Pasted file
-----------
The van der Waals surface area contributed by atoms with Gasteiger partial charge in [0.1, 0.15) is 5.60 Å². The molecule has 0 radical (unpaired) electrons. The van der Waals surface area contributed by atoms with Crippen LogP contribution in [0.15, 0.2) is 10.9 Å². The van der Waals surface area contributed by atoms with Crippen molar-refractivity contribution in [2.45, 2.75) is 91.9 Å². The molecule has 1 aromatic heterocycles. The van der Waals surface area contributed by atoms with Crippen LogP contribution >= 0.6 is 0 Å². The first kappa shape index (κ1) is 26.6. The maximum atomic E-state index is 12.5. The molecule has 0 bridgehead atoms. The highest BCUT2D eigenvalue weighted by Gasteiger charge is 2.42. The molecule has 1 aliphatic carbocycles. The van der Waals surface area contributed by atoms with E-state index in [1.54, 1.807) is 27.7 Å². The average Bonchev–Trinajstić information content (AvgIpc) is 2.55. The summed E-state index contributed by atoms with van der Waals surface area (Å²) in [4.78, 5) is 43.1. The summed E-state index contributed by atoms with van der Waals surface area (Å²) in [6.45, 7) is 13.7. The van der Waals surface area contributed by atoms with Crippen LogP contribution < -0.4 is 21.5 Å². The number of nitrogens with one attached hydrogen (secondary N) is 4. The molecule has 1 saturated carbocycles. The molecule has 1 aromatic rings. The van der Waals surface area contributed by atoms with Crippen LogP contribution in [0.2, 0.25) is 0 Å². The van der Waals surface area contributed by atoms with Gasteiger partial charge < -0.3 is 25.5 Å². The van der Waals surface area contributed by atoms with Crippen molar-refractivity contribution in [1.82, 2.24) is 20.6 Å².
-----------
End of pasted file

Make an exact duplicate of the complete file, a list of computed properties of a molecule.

The van der Waals surface area contributed by atoms with Gasteiger partial charge in [0.1, 0.15) is 5.60 Å². The molecule has 0 radical (unpaired) electrons. The van der Waals surface area contributed by atoms with Crippen LogP contribution in [0.15, 0.2) is 10.9 Å². The van der Waals surface area contributed by atoms with Crippen molar-refractivity contribution in [2.45, 2.75) is 91.9 Å². The molecule has 1 aromatic heterocycles. The van der Waals surface area contributed by atoms with Crippen LogP contribution >= 0.6 is 0 Å². The first kappa shape index (κ1) is 26.6. The maximum atomic E-state index is 12.5. The molecule has 0 bridgehead atoms. The highest BCUT2D eigenvalue weighted by Gasteiger charge is 2.42. The molecule has 1 aliphatic carbocycles. The van der Waals surface area contributed by atoms with E-state index in [1.54, 1.807) is 27.7 Å². The average Bonchev–Trinajstić information content (AvgIpc) is 2.55. The summed E-state index contributed by atoms with van der Waals surface area (Å²) in [4.78, 5) is 43.1. The summed E-state index contributed by atoms with van der Waals surface area (Å²) in [6.45, 7) is 13.7. The van der Waals surface area contributed by atoms with Crippen LogP contribution < -0.4 is 21.5 Å². The number of nitrogens with one attached hydrogen (secondary N) is 4. The molecule has 1 saturated carbocycles. The molecule has 1 aromatic rings. The van der Waals surface area contributed by atoms with Crippen LogP contribution in [0.2, 0.25) is 0 Å². The van der Waals surface area contributed by atoms with Gasteiger partial charge < -0.3 is 25.5 Å². The van der Waals surface area contributed by atoms with Crippen molar-refractivity contribution in [1.82, 2.24) is 20.6 Å².